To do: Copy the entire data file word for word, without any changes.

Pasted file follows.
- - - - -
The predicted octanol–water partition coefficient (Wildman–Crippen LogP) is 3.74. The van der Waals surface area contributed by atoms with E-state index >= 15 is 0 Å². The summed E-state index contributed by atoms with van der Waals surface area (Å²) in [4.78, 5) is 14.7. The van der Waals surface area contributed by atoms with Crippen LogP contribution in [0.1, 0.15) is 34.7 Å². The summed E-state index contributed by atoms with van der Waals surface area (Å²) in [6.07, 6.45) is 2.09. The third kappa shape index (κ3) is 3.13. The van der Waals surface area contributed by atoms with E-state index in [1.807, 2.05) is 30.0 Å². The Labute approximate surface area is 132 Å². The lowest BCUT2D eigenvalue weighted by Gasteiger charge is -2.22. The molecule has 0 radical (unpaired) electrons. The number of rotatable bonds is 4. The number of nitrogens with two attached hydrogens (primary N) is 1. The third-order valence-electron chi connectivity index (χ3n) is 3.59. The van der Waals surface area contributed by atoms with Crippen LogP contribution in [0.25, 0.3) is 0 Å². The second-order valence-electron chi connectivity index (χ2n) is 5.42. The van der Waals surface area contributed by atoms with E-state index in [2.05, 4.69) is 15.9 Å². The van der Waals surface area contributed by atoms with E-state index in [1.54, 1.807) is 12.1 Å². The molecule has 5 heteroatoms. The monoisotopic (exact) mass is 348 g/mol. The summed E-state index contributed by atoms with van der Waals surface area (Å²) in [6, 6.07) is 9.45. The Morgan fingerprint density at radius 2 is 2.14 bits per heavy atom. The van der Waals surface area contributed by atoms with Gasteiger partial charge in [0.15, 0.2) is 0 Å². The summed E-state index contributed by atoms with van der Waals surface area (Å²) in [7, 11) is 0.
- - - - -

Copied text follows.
The predicted octanol–water partition coefficient (Wildman–Crippen LogP) is 3.74. The van der Waals surface area contributed by atoms with E-state index >= 15 is 0 Å². The summed E-state index contributed by atoms with van der Waals surface area (Å²) in [4.78, 5) is 14.7. The van der Waals surface area contributed by atoms with Crippen LogP contribution in [0.1, 0.15) is 34.7 Å². The summed E-state index contributed by atoms with van der Waals surface area (Å²) in [6.07, 6.45) is 2.09. The third kappa shape index (κ3) is 3.13. The van der Waals surface area contributed by atoms with E-state index in [1.807, 2.05) is 30.0 Å². The Labute approximate surface area is 132 Å². The lowest BCUT2D eigenvalue weighted by Gasteiger charge is -2.22. The molecule has 0 radical (unpaired) electrons. The number of rotatable bonds is 4. The number of nitrogens with two attached hydrogens (primary N) is 1. The third-order valence-electron chi connectivity index (χ3n) is 3.59. The van der Waals surface area contributed by atoms with Crippen LogP contribution in [0.25, 0.3) is 0 Å². The second-order valence-electron chi connectivity index (χ2n) is 5.42. The van der Waals surface area contributed by atoms with E-state index in [2.05, 4.69) is 15.9 Å². The van der Waals surface area contributed by atoms with E-state index in [1.54, 1.807) is 12.1 Å². The molecule has 5 heteroatoms. The monoisotopic (exact) mass is 348 g/mol. The summed E-state index contributed by atoms with van der Waals surface area (Å²) in [6, 6.07) is 9.45. The Morgan fingerprint density at radius 2 is 2.14 bits per heavy atom. The van der Waals surface area contributed by atoms with Gasteiger partial charge in [0.15, 0.2) is 0 Å². The summed E-state index contributed by atoms with van der Waals surface area (Å²) in [7, 11) is 0.